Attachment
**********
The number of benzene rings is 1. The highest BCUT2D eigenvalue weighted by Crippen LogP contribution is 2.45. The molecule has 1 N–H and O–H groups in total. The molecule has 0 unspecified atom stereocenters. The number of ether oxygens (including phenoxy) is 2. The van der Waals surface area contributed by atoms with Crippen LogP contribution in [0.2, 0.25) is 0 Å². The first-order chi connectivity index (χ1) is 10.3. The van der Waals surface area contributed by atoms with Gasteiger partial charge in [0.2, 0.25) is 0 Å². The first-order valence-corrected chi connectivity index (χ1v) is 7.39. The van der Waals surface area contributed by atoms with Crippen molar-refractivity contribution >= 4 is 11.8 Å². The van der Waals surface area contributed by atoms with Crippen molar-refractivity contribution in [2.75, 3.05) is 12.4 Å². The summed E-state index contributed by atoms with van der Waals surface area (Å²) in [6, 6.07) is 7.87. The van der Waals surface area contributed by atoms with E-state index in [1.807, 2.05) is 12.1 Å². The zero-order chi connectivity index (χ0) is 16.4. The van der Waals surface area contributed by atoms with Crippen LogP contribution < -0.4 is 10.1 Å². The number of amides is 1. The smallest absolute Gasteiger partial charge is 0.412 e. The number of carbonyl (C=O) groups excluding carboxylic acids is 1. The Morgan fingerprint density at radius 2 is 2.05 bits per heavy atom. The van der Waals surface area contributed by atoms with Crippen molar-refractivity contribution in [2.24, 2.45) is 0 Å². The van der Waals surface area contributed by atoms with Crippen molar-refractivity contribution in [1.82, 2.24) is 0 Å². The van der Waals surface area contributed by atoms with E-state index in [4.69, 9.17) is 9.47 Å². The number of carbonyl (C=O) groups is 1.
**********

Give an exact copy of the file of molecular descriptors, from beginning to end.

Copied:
The number of benzene rings is 1. The highest BCUT2D eigenvalue weighted by Crippen LogP contribution is 2.45. The molecule has 1 N–H and O–H groups in total. The molecule has 0 unspecified atom stereocenters. The number of ether oxygens (including phenoxy) is 2. The van der Waals surface area contributed by atoms with Crippen LogP contribution in [0.2, 0.25) is 0 Å². The first-order chi connectivity index (χ1) is 10.3. The van der Waals surface area contributed by atoms with Gasteiger partial charge in [0.2, 0.25) is 0 Å². The first-order valence-corrected chi connectivity index (χ1v) is 7.39. The van der Waals surface area contributed by atoms with Crippen molar-refractivity contribution >= 4 is 11.8 Å². The van der Waals surface area contributed by atoms with Crippen molar-refractivity contribution in [2.75, 3.05) is 12.4 Å². The summed E-state index contributed by atoms with van der Waals surface area (Å²) in [6, 6.07) is 7.87. The van der Waals surface area contributed by atoms with E-state index in [1.807, 2.05) is 12.1 Å². The zero-order chi connectivity index (χ0) is 16.4. The van der Waals surface area contributed by atoms with Crippen LogP contribution < -0.4 is 10.1 Å². The number of amides is 1. The smallest absolute Gasteiger partial charge is 0.412 e. The number of carbonyl (C=O) groups excluding carboxylic acids is 1. The Morgan fingerprint density at radius 2 is 2.05 bits per heavy atom. The van der Waals surface area contributed by atoms with Crippen molar-refractivity contribution in [2.24, 2.45) is 0 Å². The van der Waals surface area contributed by atoms with Crippen molar-refractivity contribution in [1.82, 2.24) is 0 Å². The van der Waals surface area contributed by atoms with E-state index in [4.69, 9.17) is 9.47 Å². The number of carbonyl (C=O) groups is 1.